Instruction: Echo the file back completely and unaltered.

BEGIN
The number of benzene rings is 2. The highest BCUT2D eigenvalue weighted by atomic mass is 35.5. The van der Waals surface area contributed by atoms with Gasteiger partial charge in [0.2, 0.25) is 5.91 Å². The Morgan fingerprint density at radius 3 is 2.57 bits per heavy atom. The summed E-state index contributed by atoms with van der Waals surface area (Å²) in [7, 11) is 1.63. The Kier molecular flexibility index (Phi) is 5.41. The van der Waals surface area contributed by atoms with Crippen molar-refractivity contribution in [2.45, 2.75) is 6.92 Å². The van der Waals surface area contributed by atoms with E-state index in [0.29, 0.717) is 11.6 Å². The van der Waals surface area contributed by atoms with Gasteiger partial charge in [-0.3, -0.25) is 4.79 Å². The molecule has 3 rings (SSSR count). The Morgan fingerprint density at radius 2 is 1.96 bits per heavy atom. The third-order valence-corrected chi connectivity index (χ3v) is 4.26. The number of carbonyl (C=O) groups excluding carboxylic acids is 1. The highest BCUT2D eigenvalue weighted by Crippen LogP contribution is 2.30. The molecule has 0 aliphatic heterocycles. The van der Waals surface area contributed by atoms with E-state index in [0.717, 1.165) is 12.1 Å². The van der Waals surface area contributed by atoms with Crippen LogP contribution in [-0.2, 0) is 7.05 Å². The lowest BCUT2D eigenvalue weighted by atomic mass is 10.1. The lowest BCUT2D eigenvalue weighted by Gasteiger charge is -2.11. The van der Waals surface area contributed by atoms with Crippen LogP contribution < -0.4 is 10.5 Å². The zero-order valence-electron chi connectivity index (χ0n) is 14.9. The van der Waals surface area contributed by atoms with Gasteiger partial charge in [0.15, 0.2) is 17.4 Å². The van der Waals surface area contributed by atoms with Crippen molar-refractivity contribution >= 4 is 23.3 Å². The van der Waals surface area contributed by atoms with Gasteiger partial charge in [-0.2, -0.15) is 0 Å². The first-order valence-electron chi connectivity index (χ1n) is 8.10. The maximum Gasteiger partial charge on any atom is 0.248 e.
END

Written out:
The number of benzene rings is 2. The highest BCUT2D eigenvalue weighted by atomic mass is 35.5. The van der Waals surface area contributed by atoms with Gasteiger partial charge in [0.2, 0.25) is 5.91 Å². The Morgan fingerprint density at radius 3 is 2.57 bits per heavy atom. The summed E-state index contributed by atoms with van der Waals surface area (Å²) in [7, 11) is 1.63. The Kier molecular flexibility index (Phi) is 5.41. The van der Waals surface area contributed by atoms with Crippen molar-refractivity contribution in [2.45, 2.75) is 6.92 Å². The van der Waals surface area contributed by atoms with E-state index in [0.29, 0.717) is 11.6 Å². The van der Waals surface area contributed by atoms with Gasteiger partial charge in [-0.3, -0.25) is 4.79 Å². The molecule has 3 rings (SSSR count). The Morgan fingerprint density at radius 2 is 1.96 bits per heavy atom. The third-order valence-corrected chi connectivity index (χ3v) is 4.26. The number of carbonyl (C=O) groups excluding carboxylic acids is 1. The highest BCUT2D eigenvalue weighted by Crippen LogP contribution is 2.30. The molecule has 0 aliphatic heterocycles. The van der Waals surface area contributed by atoms with E-state index in [0.717, 1.165) is 12.1 Å². The van der Waals surface area contributed by atoms with Crippen LogP contribution in [-0.2, 0) is 7.05 Å². The lowest BCUT2D eigenvalue weighted by atomic mass is 10.1. The lowest BCUT2D eigenvalue weighted by Gasteiger charge is -2.11. The van der Waals surface area contributed by atoms with Crippen LogP contribution < -0.4 is 10.5 Å². The zero-order valence-electron chi connectivity index (χ0n) is 14.9. The van der Waals surface area contributed by atoms with Gasteiger partial charge in [0.15, 0.2) is 17.4 Å². The van der Waals surface area contributed by atoms with Crippen molar-refractivity contribution >= 4 is 23.3 Å². The van der Waals surface area contributed by atoms with Gasteiger partial charge in [-0.2, -0.15) is 0 Å². The first-order valence-electron chi connectivity index (χ1n) is 8.10. The maximum Gasteiger partial charge on any atom is 0.248 e.